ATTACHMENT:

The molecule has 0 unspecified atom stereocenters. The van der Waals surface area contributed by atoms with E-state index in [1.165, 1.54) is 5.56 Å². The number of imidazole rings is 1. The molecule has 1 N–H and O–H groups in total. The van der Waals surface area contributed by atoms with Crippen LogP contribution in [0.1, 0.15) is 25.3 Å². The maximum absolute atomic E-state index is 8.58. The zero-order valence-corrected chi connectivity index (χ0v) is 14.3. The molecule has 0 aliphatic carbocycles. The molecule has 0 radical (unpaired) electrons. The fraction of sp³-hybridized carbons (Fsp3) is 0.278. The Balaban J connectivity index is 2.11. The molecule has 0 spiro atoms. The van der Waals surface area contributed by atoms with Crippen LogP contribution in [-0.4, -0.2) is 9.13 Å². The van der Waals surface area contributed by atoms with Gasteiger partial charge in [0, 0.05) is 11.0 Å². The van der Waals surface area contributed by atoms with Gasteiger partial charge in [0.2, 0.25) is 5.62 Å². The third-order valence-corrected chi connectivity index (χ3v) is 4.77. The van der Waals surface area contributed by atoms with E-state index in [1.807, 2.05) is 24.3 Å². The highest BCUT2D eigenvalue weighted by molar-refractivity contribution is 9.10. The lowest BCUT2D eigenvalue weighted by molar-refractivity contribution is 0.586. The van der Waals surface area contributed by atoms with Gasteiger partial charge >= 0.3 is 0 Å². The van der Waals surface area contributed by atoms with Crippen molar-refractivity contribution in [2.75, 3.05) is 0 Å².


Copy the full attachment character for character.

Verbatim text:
The molecule has 0 unspecified atom stereocenters. The van der Waals surface area contributed by atoms with E-state index in [1.165, 1.54) is 5.56 Å². The number of imidazole rings is 1. The molecule has 1 N–H and O–H groups in total. The van der Waals surface area contributed by atoms with Crippen LogP contribution in [0.1, 0.15) is 25.3 Å². The maximum absolute atomic E-state index is 8.58. The zero-order valence-corrected chi connectivity index (χ0v) is 14.3. The molecule has 0 aliphatic carbocycles. The molecule has 0 radical (unpaired) electrons. The fraction of sp³-hybridized carbons (Fsp3) is 0.278. The Balaban J connectivity index is 2.11. The molecule has 0 spiro atoms. The van der Waals surface area contributed by atoms with Crippen LogP contribution in [-0.4, -0.2) is 9.13 Å². The van der Waals surface area contributed by atoms with Gasteiger partial charge in [0, 0.05) is 11.0 Å². The van der Waals surface area contributed by atoms with Gasteiger partial charge in [0.2, 0.25) is 5.62 Å². The third-order valence-corrected chi connectivity index (χ3v) is 4.77. The van der Waals surface area contributed by atoms with E-state index in [1.807, 2.05) is 24.3 Å². The highest BCUT2D eigenvalue weighted by molar-refractivity contribution is 9.10. The lowest BCUT2D eigenvalue weighted by molar-refractivity contribution is 0.586. The van der Waals surface area contributed by atoms with Gasteiger partial charge >= 0.3 is 0 Å². The van der Waals surface area contributed by atoms with Crippen molar-refractivity contribution in [2.75, 3.05) is 0 Å².